Methodology for developing reduced reaction mechanisms, and their use in combustion simulations

Niklas Zettervall

Research output: ThesisDoctoral Thesis (compilation)

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Combustion, present in a vast majority of energy and material production as well as in transportation, represents a foundation of our modern society. To improve and optimize the applications relying on combustion demand a high level of knowledge, and an ability to simulate the combustion process. To do so three-dimensional Computational Fluid Dynamic (CFD) combustion simulations can be used, where a reaction mechanism is used for describing the chemical process. The aim of this thesis is to develop more accurate and compact reaction mechanisms using a new development technique, and to implement these reaction mechanisms into CFD simulations. Because of the high computational cost associated with using reaction mechanisms the new development technique aim at creating reaction mechanisms that balances predictability and computational cost as effciently as possible. Previous cheaper, simpler
reaction mechanisms are often unable to capture key flame parameters, hence compromising the final CFD simulation results. The new, more chemically correct reaction mechanisms presented in this thesis enables the modelling of a wider array of flame parameters, without demanding a too high computational cost. The development technique builds on the idea of dividing the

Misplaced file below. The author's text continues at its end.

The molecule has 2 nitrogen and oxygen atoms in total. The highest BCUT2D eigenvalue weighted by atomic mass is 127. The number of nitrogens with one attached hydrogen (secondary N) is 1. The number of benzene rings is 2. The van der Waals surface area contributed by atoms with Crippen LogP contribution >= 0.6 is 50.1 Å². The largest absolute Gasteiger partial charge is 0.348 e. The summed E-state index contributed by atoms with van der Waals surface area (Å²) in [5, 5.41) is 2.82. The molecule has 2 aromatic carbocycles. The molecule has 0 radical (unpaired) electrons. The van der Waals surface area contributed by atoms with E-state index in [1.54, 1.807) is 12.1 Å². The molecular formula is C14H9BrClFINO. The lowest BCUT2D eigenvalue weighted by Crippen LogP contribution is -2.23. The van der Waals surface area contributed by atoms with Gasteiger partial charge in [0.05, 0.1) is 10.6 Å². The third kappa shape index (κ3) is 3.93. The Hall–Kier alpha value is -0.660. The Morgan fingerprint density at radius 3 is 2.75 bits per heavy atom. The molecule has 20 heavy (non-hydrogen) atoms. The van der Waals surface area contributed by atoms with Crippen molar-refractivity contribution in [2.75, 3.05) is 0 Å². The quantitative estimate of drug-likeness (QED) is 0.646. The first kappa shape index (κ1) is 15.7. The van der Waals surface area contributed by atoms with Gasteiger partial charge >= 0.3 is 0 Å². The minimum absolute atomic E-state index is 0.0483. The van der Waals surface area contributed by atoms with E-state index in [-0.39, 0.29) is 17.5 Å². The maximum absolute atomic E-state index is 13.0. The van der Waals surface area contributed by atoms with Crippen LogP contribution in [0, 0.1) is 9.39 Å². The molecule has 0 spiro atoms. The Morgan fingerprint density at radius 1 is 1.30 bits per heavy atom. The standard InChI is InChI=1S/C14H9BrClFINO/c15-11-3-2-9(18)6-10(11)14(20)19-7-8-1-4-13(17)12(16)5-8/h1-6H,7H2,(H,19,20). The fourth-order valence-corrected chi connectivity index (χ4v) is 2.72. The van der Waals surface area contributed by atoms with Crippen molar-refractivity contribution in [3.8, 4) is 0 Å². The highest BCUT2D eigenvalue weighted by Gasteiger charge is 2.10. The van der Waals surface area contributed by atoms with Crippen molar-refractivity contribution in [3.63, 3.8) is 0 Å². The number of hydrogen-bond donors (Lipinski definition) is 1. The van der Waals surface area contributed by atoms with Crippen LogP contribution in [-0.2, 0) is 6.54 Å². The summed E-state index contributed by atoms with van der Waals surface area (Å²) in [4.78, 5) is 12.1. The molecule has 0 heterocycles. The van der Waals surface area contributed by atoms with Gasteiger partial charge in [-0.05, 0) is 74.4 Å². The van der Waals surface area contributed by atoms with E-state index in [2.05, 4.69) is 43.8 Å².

chemistry into sections, or blocks. The chemical complexity of each individual block depends on its importance to the overall combustion process. By individualizing the chemistry of each block only the most important species and reactions can be included, optimizing the size and predictability. By combining several blocks a complete reaction mechanism can then be produced. With the use of the newly developed improved reaction mechanisms in combustion
CFD flame parameters such as flame position, decomposition and final products, ignition time, burning velocity, flame-flame interaction and temperature and pressure distributions can all be improved compared to if simpler reaction mechanisms are used.
Original languageEnglish
Awarding Institution
  • Combustion Physics
  • Nilsson, Elna J. K., Supervisor
  • Fureby, Christer, Supervisor
Award date2021 Mar 26
Place of PublicationLund
ISBN (Print)978-91-7895-729-3
ISBN (electronic) 978-91-7895-730-9
Publication statusPublished - 2021 Mar 2

Bibliographical note

Defence details
Date: 2021-03-26
Time: 13:15
Place: Lecture hall Rydbergsalen, Department of Physics, Professorsgatan 1, Faculty of Engineering LTH, Lund University, Lund. Zoom:
Passcode: 2020
External reviewer(s)
Name: Poludnenko, Alexei
Title: Ass. Prof.
Affiliation: University of Connecticut, USA.

Subject classification (UKÄ)

  • Energy Engineering

Free keywords

  • chemical kinetics
  • LES
  • reaction mechanism


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